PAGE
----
Snowboarding Forum - Snowboard Enthusiast Forums - View Single Post - Problems with an edge tool (LONG)
View Single Post
Old 08-23-2011, 04:14 AM   #1 (permalink)
The111
Member
 
The111's Avatar
 
Join Date: Jan 2011
Posts: 60
Default Problems with an edge tool (LONG)

Recently I purchased my first edge tool. It is a popular multi-edge tool, and I had no problem with it on my side edges, however I did have a problem on my base edges. To start, I set the angle to 1 degree which I knew was my current base edge angle, and using a file I ran the tool VERY lightly over the edge. Immediately I noticed that ptex (base) material was being removed along with metal filings. This concerned me, and eventually I realized what was happening. It's much easier to show with diagrams. Looking at the image below (angles exaggerated for clarity), you can see that 0.25 in of file is exposed from the "guide" (the part of the tool that rests on the side edge), while the actual base edge is only 0.1 in.



As you try to lower the tool into place, your goal is to have 3 surfaces of contact between board and tool: they are higlighted in red below. The problem becomes apparent... when the file is aligned with the base edge, and the guide is aligned with the side edge, there is a huge gap between the base and the "base guide" (the long part of the tool which should rest flush on the base).



What REALLY happens though is shown below. Since the tool cannot find 3 surfaces of contact, it rotates slightly and finds 3 POINTS of contact. They are shown in red below.



Notice the file is ONLY contacting the vertex between the base and the base edge. This perfectly backs up my original observation of ptex being removed when I was attempting to file only my edge. If you file for long enough like this, you will remove both ptex and metal, the image below shows what material will be removed.



The image below shows the tool finally able to sit flush, and the side effect I've called "vertex shift."



At this stage you will have made your base edge 3 times as long, and it is now 2/3 ptex and 1/3 metal. Is this a big deal? I don't know the answer to that question... which is one reason I'm making this post. Opinions please! :-)

Below there is one solution I came up with while working on my base edge, but it is not perfect:



If you don't insert the file all the way, it cannot reach the ptex. However, the original problem still remains, which is that you start off at a 3-point contact situation (though your ptex is now saved by the "gap"). However the tool is not sitting flush... the red lines below show that angle.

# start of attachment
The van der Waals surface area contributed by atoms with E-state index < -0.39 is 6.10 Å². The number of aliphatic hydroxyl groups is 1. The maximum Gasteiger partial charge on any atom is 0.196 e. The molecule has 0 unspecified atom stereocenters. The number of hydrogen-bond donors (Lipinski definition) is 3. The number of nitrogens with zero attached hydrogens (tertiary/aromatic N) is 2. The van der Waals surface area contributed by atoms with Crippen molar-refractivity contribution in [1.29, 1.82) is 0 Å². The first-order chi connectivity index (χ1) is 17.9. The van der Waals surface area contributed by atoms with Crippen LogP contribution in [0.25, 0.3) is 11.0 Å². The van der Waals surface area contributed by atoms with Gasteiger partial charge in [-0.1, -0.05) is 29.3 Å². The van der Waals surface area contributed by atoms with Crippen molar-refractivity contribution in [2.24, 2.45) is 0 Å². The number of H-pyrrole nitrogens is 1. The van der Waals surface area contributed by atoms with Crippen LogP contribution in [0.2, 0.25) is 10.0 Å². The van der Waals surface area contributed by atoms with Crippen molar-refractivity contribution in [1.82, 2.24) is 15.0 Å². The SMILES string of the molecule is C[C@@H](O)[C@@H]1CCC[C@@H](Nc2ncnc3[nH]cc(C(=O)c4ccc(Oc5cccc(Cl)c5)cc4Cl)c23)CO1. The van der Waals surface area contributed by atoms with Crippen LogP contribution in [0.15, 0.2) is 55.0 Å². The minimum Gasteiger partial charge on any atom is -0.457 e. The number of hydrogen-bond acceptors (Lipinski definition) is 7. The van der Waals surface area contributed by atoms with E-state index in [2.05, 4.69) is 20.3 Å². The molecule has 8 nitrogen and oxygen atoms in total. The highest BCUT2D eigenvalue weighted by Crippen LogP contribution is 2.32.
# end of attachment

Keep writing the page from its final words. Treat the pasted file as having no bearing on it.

If you file for long enough though, just with the earlier case which ended in vertex shift, the tool will eventually be able to sit flush. However, there is a new side effect:



The red above shows the material removed with this solution. I've called this side effect "edge step."



So, which one above is worse? I believe my board now has edge step since I used my "solution 1" method. I cannot see the edge step, since it happens at a SUPER small scale with only a 1 degree angle. And while it may seem silly to be analyzing such tiny pieces of geometry... isn't that the whole concept behind edge tuning? That very small geometry changes, to a very small piece of metal, will totally change the way your board rides? And don't we use tools to do this because it IS too small to see what's happening with your naked eye? I am really curious to hear people's input on this, and I'm totally expecting more than one response suggesting that I am making a big deal out of nothing. I've run this by some knowledgeable people already who keep telling me something is wrong with my images, but they won't specify what. If there is a real problem with my analysis, I am more than happy to hear it. Or if the images are correct, but everyone agrees that neither side effect I've described is a big deal, then I'm more than happy to hear that too. But... it was disturbing to take a brand new tool, to a brand new board, with very light pressure, and the correct angle set, and notice that more ptex was being removed than metal. That is what motivated this whole thing... and it is somewhat telling that the analysis perfectly backs it up, with the "3 point contact" putting the file right on the ptex/metal vertex.

Incidentally, there is a second solution which I cannot implement without designing a new tool:



If the guide could move, so that less file were exposed, all of the problems above would disappear. I have purposely left the name of my tool out so as not to throw any manufacturers under the rug, but if there are any tools out that have a feature like the one I show above, or in general don't have the shortcomings that mine has, I would love to hear about it!

Thanks!
The111 is offline   Reply With Quote